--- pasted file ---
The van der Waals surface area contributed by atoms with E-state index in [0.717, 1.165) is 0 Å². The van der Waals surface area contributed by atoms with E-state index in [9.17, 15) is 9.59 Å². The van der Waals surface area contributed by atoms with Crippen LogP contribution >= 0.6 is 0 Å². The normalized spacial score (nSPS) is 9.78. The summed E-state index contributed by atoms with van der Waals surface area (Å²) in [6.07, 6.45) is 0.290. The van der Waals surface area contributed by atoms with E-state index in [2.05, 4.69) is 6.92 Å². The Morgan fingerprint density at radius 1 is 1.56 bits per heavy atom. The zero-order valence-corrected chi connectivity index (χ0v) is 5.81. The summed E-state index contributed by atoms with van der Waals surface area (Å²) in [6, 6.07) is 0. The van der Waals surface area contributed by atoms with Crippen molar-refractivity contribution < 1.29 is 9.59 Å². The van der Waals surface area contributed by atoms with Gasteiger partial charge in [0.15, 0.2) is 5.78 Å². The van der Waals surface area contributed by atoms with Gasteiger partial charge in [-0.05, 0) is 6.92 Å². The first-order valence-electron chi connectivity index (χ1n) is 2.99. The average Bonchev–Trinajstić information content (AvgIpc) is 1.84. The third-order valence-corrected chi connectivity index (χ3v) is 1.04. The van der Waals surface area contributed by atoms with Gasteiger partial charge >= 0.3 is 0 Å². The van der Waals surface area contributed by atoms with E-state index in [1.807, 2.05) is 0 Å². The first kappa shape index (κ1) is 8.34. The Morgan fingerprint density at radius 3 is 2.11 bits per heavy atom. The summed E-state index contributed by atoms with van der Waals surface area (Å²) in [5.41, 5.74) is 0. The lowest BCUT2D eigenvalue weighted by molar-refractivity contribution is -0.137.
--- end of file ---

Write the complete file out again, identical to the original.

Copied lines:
The van der Waals surface area contributed by atoms with E-state index in [0.717, 1.165) is 0 Å². The van der Waals surface area contributed by atoms with E-state index in [9.17, 15) is 9.59 Å². The van der Waals surface area contributed by atoms with Crippen LogP contribution >= 0.6 is 0 Å². The normalized spacial score (nSPS) is 9.78. The summed E-state index contributed by atoms with van der Waals surface area (Å²) in [6.07, 6.45) is 0.290. The van der Waals surface area contributed by atoms with E-state index in [2.05, 4.69) is 6.92 Å². The Morgan fingerprint density at radius 1 is 1.56 bits per heavy atom. The zero-order valence-corrected chi connectivity index (χ0v) is 5.81. The summed E-state index contributed by atoms with van der Waals surface area (Å²) in [6, 6.07) is 0. The van der Waals surface area contributed by atoms with Crippen molar-refractivity contribution < 1.29 is 9.59 Å². The van der Waals surface area contributed by atoms with Gasteiger partial charge in [0.15, 0.2) is 5.78 Å². The van der Waals surface area contributed by atoms with Gasteiger partial charge in [-0.05, 0) is 6.92 Å². The first-order valence-electron chi connectivity index (χ1n) is 2.99. The average Bonchev–Trinajstić information content (AvgIpc) is 1.84. The third-order valence-corrected chi connectivity index (χ3v) is 1.04. The van der Waals surface area contributed by atoms with Gasteiger partial charge >= 0.3 is 0 Å². The van der Waals surface area contributed by atoms with E-state index in [1.807, 2.05) is 0 Å². The first kappa shape index (κ1) is 8.34. The Morgan fingerprint density at radius 3 is 2.11 bits per heavy atom. The summed E-state index contributed by atoms with van der Waals surface area (Å²) in [5.41, 5.74) is 0. The lowest BCUT2D eigenvalue weighted by molar-refractivity contribution is -0.137.